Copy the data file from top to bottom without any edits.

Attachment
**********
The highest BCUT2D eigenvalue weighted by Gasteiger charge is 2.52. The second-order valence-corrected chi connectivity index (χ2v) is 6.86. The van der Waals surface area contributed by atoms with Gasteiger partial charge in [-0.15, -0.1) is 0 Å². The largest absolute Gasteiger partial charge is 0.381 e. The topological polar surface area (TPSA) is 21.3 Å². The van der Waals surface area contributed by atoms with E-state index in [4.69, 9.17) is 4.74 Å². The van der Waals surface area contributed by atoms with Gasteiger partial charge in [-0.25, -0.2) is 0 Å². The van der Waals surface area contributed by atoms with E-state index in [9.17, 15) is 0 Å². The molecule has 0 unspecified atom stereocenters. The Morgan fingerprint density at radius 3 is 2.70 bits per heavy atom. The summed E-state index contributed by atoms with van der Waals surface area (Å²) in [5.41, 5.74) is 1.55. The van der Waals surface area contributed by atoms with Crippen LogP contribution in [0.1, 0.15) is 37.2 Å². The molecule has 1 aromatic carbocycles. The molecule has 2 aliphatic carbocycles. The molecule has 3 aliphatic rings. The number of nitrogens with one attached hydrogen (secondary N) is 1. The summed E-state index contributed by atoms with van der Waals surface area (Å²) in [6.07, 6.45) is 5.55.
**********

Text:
The highest BCUT2D eigenvalue weighted by Gasteiger charge is 2.52. The second-order valence-corrected chi connectivity index (χ2v) is 6.86. The van der Waals surface area contributed by atoms with Gasteiger partial charge in [-0.15, -0.1) is 0 Å². The largest absolute Gasteiger partial charge is 0.381 e. The topological polar surface area (TPSA) is 21.3 Å². The van der Waals surface area contributed by atoms with E-state index in [4.69, 9.17) is 4.74 Å². The van der Waals surface area contributed by atoms with Gasteiger partial charge in [-0.25, -0.2) is 0 Å². The van der Waals surface area contributed by atoms with E-state index in [9.17, 15) is 0 Å². The molecule has 0 unspecified atom stereocenters. The Morgan fingerprint density at radius 3 is 2.70 bits per heavy atom. The summed E-state index contributed by atoms with van der Waals surface area (Å²) in [5.41, 5.74) is 1.55. The van der Waals surface area contributed by atoms with Crippen LogP contribution in [0.1, 0.15) is 37.2 Å². The molecule has 1 aromatic carbocycles. The molecule has 2 aliphatic carbocycles. The molecule has 3 aliphatic rings. The number of nitrogens with one attached hydrogen (secondary N) is 1. The summed E-state index contributed by atoms with van der Waals surface area (Å²) in [6.07, 6.45) is 5.55.